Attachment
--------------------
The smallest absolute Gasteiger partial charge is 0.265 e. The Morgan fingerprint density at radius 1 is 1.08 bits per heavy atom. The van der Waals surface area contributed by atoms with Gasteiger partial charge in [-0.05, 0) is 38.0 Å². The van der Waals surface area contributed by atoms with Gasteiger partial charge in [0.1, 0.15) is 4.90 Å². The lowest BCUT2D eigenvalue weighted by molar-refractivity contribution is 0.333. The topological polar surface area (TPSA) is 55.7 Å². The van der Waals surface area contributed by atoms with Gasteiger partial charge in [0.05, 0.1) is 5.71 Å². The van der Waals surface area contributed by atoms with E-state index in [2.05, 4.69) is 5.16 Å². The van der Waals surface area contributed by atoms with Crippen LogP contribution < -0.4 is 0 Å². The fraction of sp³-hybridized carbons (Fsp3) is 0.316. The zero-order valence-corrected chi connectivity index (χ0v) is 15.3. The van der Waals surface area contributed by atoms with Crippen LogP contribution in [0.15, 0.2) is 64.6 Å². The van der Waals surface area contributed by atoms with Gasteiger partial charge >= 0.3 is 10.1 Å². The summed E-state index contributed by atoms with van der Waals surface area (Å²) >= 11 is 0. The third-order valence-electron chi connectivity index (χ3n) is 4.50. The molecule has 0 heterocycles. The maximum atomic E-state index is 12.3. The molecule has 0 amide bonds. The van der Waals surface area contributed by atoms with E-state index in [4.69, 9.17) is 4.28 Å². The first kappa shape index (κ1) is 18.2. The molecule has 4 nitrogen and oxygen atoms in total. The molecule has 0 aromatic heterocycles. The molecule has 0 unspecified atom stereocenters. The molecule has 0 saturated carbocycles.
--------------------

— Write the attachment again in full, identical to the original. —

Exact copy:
The smallest absolute Gasteiger partial charge is 0.265 e. The Morgan fingerprint density at radius 1 is 1.08 bits per heavy atom. The van der Waals surface area contributed by atoms with Gasteiger partial charge in [-0.05, 0) is 38.0 Å². The van der Waals surface area contributed by atoms with Gasteiger partial charge in [0.1, 0.15) is 4.90 Å². The lowest BCUT2D eigenvalue weighted by molar-refractivity contribution is 0.333. The topological polar surface area (TPSA) is 55.7 Å². The van der Waals surface area contributed by atoms with Gasteiger partial charge in [0.05, 0.1) is 5.71 Å². The van der Waals surface area contributed by atoms with E-state index in [2.05, 4.69) is 5.16 Å². The van der Waals surface area contributed by atoms with Crippen LogP contribution < -0.4 is 0 Å². The fraction of sp³-hybridized carbons (Fsp3) is 0.316. The zero-order valence-corrected chi connectivity index (χ0v) is 15.3. The van der Waals surface area contributed by atoms with Crippen LogP contribution in [0.15, 0.2) is 64.6 Å². The van der Waals surface area contributed by atoms with Gasteiger partial charge >= 0.3 is 10.1 Å². The summed E-state index contributed by atoms with van der Waals surface area (Å²) >= 11 is 0. The third-order valence-electron chi connectivity index (χ3n) is 4.50. The molecule has 0 heterocycles. The maximum atomic E-state index is 12.3. The molecule has 0 amide bonds. The van der Waals surface area contributed by atoms with E-state index in [4.69, 9.17) is 4.28 Å². The first kappa shape index (κ1) is 18.2. The molecule has 4 nitrogen and oxygen atoms in total. The molecule has 0 aromatic heterocycles. The molecule has 0 unspecified atom stereocenters. The molecule has 0 saturated carbocycles.